Pain and Being.
My migraine headaches begin with surreal peripheral vision. The corners of my visual perception begin to dance and go snowy as though my TV antennae suddenly tipped over or my cable company is slowly pulling the plug. Often there is no pain for a long while, just this snowstorm that thickens but never blots out my vision entirely.
The waiting is dreadful. I’ve had enough migraines to know that pain and nausea are coming—enough to send me to bed and perhaps enough to dissolve me to tears for hours. So I sit with my dancing vision and the dread begins to fill up the spaces in my body.
Last night’s migraine was subtler than most and I’d like to think my reaction had something to do with that. Migraines happen with I’ve been doing 100 things and still feel that I have more to do. Yesterday I stuffed every centimeter of my day with doing. It wasn’t a bad day—just busy. I woke up and got my son breakfast and dressed, rushed off to the grocery story, stopped by the Mac store to pick up my computer, watched my son play with the trains at Barnes and Noble, drove home, got him milk, worked on the computer while my partner put my son to sleep, drove out to pick up some fresh bread, arrived home and ate, picked up clutter, swept, got my son out of bed, played outside in the dirt, came inside, gave my son and I a bath, cooked dinner, burned dinner, cooked dinner again, chased my son around the house begging him to eat, ate, sat down to read my son a book. And this is when the snow started.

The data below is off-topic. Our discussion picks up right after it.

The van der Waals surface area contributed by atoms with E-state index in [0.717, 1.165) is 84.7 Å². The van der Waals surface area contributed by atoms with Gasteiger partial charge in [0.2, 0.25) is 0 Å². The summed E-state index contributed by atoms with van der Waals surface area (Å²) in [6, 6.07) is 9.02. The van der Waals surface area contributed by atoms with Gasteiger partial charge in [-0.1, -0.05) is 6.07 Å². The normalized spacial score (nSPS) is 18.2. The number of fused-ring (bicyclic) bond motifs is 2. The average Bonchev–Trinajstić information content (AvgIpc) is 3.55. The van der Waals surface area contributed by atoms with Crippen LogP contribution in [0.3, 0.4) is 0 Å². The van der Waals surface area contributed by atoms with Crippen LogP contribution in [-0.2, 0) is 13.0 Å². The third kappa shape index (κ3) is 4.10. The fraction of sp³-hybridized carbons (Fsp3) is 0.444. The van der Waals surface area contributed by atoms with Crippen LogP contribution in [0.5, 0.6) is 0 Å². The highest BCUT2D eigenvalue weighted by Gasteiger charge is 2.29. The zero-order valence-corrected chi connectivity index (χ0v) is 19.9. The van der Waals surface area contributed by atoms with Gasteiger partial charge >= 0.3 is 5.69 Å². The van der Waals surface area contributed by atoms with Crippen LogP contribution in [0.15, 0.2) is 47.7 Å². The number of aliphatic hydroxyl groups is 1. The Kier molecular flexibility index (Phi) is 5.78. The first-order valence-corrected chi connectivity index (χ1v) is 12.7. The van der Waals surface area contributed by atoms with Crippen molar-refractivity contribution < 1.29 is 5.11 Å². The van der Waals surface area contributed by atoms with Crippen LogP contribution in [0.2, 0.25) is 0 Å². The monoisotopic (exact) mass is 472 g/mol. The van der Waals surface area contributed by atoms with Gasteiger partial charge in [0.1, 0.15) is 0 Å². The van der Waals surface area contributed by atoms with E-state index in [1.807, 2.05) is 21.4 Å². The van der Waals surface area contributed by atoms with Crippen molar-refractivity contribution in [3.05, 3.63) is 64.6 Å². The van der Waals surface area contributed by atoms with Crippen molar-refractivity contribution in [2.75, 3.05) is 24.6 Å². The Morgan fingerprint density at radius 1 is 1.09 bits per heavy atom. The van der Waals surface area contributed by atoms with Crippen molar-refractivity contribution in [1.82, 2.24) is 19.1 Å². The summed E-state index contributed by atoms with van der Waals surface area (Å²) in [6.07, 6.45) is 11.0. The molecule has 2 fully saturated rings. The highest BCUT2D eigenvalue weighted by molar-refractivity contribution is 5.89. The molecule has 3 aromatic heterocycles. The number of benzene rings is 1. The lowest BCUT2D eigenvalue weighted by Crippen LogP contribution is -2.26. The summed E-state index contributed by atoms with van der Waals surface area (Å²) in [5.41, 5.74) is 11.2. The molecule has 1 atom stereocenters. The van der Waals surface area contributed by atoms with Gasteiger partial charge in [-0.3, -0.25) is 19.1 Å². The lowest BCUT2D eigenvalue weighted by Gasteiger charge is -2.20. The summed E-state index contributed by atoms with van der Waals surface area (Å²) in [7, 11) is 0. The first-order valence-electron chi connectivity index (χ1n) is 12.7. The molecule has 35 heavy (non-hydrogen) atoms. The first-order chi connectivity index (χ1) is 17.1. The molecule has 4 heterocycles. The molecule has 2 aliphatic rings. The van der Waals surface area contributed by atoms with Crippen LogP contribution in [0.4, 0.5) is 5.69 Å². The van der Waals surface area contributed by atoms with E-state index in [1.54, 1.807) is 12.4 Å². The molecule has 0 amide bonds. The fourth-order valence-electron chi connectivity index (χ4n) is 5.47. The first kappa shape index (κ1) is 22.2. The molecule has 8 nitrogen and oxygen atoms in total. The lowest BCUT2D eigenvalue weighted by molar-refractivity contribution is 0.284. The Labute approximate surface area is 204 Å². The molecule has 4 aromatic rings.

It was a pleasant day—fun but busy. But nowhere in that day did I slowly sip a cup of tea, or stare blankly out the window, or listen to a favorite song. Nowhere did I rest. These are the days that produce migraines.
Yesterday, instead of continuing to work until the pain became unbearable like I have a time or two in the past, I lay down in a dark room before the pain even started. I breathed deeply and kept myself as still as possible. Years ago I read a Joan Didian essay where she writes about her own migraines and about how she believes they are her body’s need to be still. When she becomes still the pain lessens. So I too became still.
Then there in the dark breathing deeply, keeping still I had a perfect moment. My body settled right into the present moment. I noticed each breath because I found that if I slightly closed the back of my throat so that I could hear my breathing, my body reverberated slightly and the pain now building in my head did not increase. It did not exactly disappear either, but as I settled more into myself the pain seemed to stay in the same place making it feel further away from me. And because each breath kept that state possible, each breath became the only thought I could have and the moments stretched out to the length of an inhale and then an exhale. And the length of the headache then (or the time before I fell asleep) became an exercise in breathing and stillness. And though I was aware of the pain I mostly just felt like moon light dissipating softly across a dark pool.
Physical pain is such an integral part of human existence. And yet now it is quite common to be prescribed an entire bottle of Percocet for a bump on the head. I understand that there are some kinds of prolonged pain that people just need a relief from. Yet there is an experience that comes from pain—and managing (or even experiencing) that pain that brings about an understanding (and even a blossoming) of our own potential.